by Benjamin Hemmens, 7 November 2003
Although Benjamin Hemmens was not exceptionally unhappy in the lab, halfway through his postdoc, he decided to take the plunge and try something else.

Ten Telltale Signs That Scaling the Ivory Tower Isn't for You
by Katharine Arney, 14 February 2003
Postdoctoral researcher Kat Arney offered some tongue-in-cheek advice on how to know if you really aren't cut out for a career in the academic world.

Should I Stay (in the Lab) or Should I Go?
by Career Doctor, 11 October 2002
Career Doctor advised a postdoc who is unsure about what his next move should be on the best way to focus his career plans.

Forging a New Path
by Johnalyn Lyles, 19 October 2001
Although research was still exciting to Johnalyn Lyles when she was doing her Ph.D., she wanted to find a new way to pursue her interest in pharmacology without conducting laboratory-based research.

To Be or Not to Be a Postdoc, That Is the Question!
by Ireena Dutta, 27 July 2001
Doubtful that the many positive and valuable experiences she had as a Ph.D. candidate would be sufficient to compensate for the lack of job security and the demanding hours of research, Ireena Dutta decided against continuing with a postdoc.

Tooling Up Book Club: Alternative Careers in Science: Leaving the Ivory Tower
by Peter Fiske, 22 May 1998
Science Careers columnist Peter Fiske discussed a book that dashes the stereotypes that scientists who go for alternative careers have necessarily had bad research experiences, don’t purposefully seek out careers that are better suited to them than academia, and do not find ways to stay close to exciting science.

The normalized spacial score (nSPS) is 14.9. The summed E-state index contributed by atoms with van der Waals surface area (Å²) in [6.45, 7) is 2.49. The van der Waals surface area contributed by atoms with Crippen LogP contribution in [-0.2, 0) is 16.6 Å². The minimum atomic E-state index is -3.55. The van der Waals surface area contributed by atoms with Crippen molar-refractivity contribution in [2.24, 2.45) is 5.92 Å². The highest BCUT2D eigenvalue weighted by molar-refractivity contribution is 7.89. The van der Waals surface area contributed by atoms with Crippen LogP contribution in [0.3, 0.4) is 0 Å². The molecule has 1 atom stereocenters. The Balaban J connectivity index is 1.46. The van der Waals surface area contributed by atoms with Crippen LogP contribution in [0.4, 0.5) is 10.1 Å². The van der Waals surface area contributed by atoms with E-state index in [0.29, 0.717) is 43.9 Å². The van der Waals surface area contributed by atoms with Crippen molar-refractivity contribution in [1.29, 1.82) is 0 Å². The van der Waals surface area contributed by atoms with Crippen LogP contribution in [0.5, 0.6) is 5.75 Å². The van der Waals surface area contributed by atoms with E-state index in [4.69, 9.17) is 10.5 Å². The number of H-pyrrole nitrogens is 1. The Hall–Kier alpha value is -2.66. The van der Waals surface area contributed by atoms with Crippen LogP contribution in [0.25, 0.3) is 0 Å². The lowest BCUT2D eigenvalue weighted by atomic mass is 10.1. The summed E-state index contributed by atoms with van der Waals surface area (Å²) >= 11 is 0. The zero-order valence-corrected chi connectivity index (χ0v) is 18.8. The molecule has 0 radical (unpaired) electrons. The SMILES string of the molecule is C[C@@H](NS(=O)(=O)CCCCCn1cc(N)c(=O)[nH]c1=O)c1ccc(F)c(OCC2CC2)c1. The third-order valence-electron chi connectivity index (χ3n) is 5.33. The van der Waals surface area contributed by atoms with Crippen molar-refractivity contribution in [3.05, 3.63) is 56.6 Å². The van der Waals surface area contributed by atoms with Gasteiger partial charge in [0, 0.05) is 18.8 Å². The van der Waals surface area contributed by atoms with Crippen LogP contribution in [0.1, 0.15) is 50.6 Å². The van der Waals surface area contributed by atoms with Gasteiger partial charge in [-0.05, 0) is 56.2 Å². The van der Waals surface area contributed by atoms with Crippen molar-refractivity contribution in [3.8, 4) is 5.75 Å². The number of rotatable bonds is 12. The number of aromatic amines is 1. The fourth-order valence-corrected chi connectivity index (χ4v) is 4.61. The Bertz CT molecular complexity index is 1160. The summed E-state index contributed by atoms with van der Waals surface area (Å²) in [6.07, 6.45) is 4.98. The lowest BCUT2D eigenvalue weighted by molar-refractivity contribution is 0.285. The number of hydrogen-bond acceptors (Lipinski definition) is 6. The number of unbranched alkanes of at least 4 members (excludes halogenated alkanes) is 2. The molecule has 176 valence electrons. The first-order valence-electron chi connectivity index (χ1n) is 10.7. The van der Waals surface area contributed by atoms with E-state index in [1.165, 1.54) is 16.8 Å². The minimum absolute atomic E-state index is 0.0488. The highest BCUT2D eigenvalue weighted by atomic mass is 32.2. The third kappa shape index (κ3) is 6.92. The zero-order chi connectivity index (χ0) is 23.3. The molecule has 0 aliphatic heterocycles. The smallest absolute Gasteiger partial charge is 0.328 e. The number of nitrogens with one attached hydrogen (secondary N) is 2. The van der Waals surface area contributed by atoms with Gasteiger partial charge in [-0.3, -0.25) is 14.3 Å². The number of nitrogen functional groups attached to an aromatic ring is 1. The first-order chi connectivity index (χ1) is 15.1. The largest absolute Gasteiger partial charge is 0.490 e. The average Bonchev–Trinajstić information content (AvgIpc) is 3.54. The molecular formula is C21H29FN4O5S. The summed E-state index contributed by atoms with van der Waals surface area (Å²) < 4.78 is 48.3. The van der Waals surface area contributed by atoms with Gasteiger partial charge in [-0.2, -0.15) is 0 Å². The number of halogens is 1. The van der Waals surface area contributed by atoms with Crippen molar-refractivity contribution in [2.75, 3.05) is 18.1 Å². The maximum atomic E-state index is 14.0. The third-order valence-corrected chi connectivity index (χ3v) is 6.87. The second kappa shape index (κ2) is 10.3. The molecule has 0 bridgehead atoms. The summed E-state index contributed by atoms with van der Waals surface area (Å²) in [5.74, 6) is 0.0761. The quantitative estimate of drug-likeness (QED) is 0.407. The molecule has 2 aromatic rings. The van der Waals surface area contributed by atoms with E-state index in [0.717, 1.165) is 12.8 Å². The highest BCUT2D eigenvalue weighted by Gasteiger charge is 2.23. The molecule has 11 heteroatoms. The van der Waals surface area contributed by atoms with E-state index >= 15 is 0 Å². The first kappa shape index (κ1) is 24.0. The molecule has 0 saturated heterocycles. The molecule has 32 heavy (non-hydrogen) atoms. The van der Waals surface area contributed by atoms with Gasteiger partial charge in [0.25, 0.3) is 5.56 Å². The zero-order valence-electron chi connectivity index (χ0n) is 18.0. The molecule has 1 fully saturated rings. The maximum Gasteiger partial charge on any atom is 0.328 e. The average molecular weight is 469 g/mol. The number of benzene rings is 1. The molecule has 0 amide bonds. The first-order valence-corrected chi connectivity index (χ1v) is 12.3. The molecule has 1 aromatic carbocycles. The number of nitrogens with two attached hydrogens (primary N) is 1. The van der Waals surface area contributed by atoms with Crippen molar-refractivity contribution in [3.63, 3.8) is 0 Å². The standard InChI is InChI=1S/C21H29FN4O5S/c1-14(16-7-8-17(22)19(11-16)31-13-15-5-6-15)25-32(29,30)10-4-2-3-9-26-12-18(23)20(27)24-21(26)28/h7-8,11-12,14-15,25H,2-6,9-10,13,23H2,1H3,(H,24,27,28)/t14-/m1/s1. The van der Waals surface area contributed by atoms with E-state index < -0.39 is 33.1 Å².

Dealing with emotions

Feeling stuck
by Carrie Arnold, 28 May 2015
Realizing that you want to or have to leave academia and reinvent your career can be a stressful and daunting experience.

Into the wild
by Rachel Bernstein, 10 March 2015
After finding out that his early successes wouldn’t land him the tenure-track position he desired, Ethan Perlstein felt like he was “in the wilderness” for about a year before he reinvented himself, first as an independent scientist and then as a biotech startup founder.

Life at the Bottleneck
by Ruth Müller, 26 October 2012
Upon realizing, as a scholar of science and technology studies, that success and failure in academia depend on more than personal effort, Ruth Müller made it a point to identify other potential interests and fields of occupation to increase her resilience to career anxieties.

Falling Off the Ladder: How Not to Succeed in Academia
by Kathy Weston, 4 February 2011
As she prepared for a career transition into science writing, Kathy Weston reflected on how she went from being an idealistic young researcher to letting her academic career slip out of her hands.

Life After Rejection
by Siri Carpenter, 23 October 2009
The experience of embarking on a long search for a new path upon not getting tenure has given Cliff Mintz the belief that his scientific training has equipped him with the necessary skills to reinvent his career as many times as needed.

A Silver Lining to Redundancy?
by Career Doctor, 11 April 2003